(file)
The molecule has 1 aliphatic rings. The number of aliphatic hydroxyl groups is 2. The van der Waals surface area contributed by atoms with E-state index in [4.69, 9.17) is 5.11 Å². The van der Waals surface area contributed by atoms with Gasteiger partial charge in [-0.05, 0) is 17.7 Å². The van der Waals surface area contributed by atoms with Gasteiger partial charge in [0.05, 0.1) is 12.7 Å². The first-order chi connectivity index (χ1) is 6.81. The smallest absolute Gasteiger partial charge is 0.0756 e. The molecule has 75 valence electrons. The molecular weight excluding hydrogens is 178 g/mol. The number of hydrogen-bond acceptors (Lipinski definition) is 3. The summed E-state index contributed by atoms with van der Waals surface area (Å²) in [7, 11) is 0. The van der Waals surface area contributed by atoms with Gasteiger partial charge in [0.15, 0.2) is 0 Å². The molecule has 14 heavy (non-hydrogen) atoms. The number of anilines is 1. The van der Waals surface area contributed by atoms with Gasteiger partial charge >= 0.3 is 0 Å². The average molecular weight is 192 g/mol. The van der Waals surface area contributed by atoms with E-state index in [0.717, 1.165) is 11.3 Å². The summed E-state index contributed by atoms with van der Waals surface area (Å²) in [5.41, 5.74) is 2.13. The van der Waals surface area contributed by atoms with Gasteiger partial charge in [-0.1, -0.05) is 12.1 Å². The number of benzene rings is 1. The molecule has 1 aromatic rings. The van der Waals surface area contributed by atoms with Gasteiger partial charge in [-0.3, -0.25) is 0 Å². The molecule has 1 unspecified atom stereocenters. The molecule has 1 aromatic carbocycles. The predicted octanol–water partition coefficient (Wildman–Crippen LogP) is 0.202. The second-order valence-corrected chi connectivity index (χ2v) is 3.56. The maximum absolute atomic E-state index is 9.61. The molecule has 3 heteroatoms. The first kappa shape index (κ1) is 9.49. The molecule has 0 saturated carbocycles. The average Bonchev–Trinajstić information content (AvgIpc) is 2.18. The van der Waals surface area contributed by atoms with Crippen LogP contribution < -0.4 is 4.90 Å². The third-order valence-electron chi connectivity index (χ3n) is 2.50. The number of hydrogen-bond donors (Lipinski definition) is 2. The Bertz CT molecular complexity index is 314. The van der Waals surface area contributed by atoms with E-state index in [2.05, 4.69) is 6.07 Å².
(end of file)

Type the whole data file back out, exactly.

The molecule has 1 aliphatic rings. The number of aliphatic hydroxyl groups is 2. The van der Waals surface area contributed by atoms with E-state index in [4.69, 9.17) is 5.11 Å². The van der Waals surface area contributed by atoms with Gasteiger partial charge in [-0.05, 0) is 17.7 Å². The van der Waals surface area contributed by atoms with Gasteiger partial charge in [0.05, 0.1) is 12.7 Å². The first-order chi connectivity index (χ1) is 6.81. The smallest absolute Gasteiger partial charge is 0.0756 e. The molecule has 75 valence electrons. The molecular weight excluding hydrogens is 178 g/mol. The number of hydrogen-bond acceptors (Lipinski definition) is 3. The summed E-state index contributed by atoms with van der Waals surface area (Å²) in [7, 11) is 0. The van der Waals surface area contributed by atoms with Gasteiger partial charge in [0.15, 0.2) is 0 Å². The molecule has 14 heavy (non-hydrogen) atoms. The number of anilines is 1. The van der Waals surface area contributed by atoms with Gasteiger partial charge >= 0.3 is 0 Å². The average molecular weight is 192 g/mol. The van der Waals surface area contributed by atoms with E-state index in [0.717, 1.165) is 11.3 Å². The summed E-state index contributed by atoms with van der Waals surface area (Å²) in [5.41, 5.74) is 2.13. The van der Waals surface area contributed by atoms with Gasteiger partial charge in [-0.1, -0.05) is 12.1 Å². The number of benzene rings is 1. The molecule has 1 aromatic rings. The van der Waals surface area contributed by atoms with Gasteiger partial charge in [-0.3, -0.25) is 0 Å². The molecule has 1 unspecified atom stereocenters. The molecule has 1 aromatic carbocycles. The predicted octanol–water partition coefficient (Wildman–Crippen LogP) is 0.202. The second-order valence-corrected chi connectivity index (χ2v) is 3.56. The maximum absolute atomic E-state index is 9.61. The molecule has 3 heteroatoms. The first kappa shape index (κ1) is 9.49. The molecule has 0 saturated carbocycles. The average Bonchev–Trinajstić information content (AvgIpc) is 2.18. The van der Waals surface area contributed by atoms with Crippen LogP contribution < -0.4 is 4.90 Å². The third-order valence-electron chi connectivity index (χ3n) is 2.50. The number of hydrogen-bond donors (Lipinski definition) is 2. The Bertz CT molecular complexity index is 314. The van der Waals surface area contributed by atoms with E-state index in [2.05, 4.69) is 6.07 Å².